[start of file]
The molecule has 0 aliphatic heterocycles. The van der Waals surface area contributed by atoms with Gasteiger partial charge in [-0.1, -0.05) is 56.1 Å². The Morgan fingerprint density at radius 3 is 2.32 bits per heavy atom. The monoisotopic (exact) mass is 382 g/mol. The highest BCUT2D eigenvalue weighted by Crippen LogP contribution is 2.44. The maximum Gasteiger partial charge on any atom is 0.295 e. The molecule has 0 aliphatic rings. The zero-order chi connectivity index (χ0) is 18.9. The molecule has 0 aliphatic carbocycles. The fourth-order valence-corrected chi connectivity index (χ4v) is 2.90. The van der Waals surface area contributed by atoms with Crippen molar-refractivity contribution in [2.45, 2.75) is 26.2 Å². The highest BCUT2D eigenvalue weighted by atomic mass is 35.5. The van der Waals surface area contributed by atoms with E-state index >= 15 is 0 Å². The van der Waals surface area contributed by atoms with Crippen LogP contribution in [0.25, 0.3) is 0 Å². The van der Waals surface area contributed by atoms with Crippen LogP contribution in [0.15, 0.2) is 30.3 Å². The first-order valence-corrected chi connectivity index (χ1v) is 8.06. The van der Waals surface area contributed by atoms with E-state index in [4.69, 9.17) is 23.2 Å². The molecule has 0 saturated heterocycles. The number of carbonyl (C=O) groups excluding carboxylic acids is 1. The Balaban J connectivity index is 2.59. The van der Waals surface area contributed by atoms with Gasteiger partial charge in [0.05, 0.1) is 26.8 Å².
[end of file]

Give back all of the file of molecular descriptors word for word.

The molecule has 0 aliphatic heterocycles. The van der Waals surface area contributed by atoms with Gasteiger partial charge in [-0.1, -0.05) is 56.1 Å². The Morgan fingerprint density at radius 3 is 2.32 bits per heavy atom. The monoisotopic (exact) mass is 382 g/mol. The highest BCUT2D eigenvalue weighted by Crippen LogP contribution is 2.44. The maximum Gasteiger partial charge on any atom is 0.295 e. The molecule has 0 aliphatic rings. The zero-order chi connectivity index (χ0) is 18.9. The molecule has 0 aliphatic carbocycles. The fourth-order valence-corrected chi connectivity index (χ4v) is 2.90. The van der Waals surface area contributed by atoms with Crippen molar-refractivity contribution in [2.45, 2.75) is 26.2 Å². The highest BCUT2D eigenvalue weighted by atomic mass is 35.5. The van der Waals surface area contributed by atoms with E-state index >= 15 is 0 Å². The van der Waals surface area contributed by atoms with Crippen LogP contribution in [0.25, 0.3) is 0 Å². The van der Waals surface area contributed by atoms with Crippen LogP contribution in [0.15, 0.2) is 30.3 Å². The first-order valence-corrected chi connectivity index (χ1v) is 8.06. The van der Waals surface area contributed by atoms with E-state index in [4.69, 9.17) is 23.2 Å². The molecule has 0 saturated heterocycles. The number of carbonyl (C=O) groups excluding carboxylic acids is 1. The Balaban J connectivity index is 2.59. The van der Waals surface area contributed by atoms with Gasteiger partial charge in [0.05, 0.1) is 26.8 Å².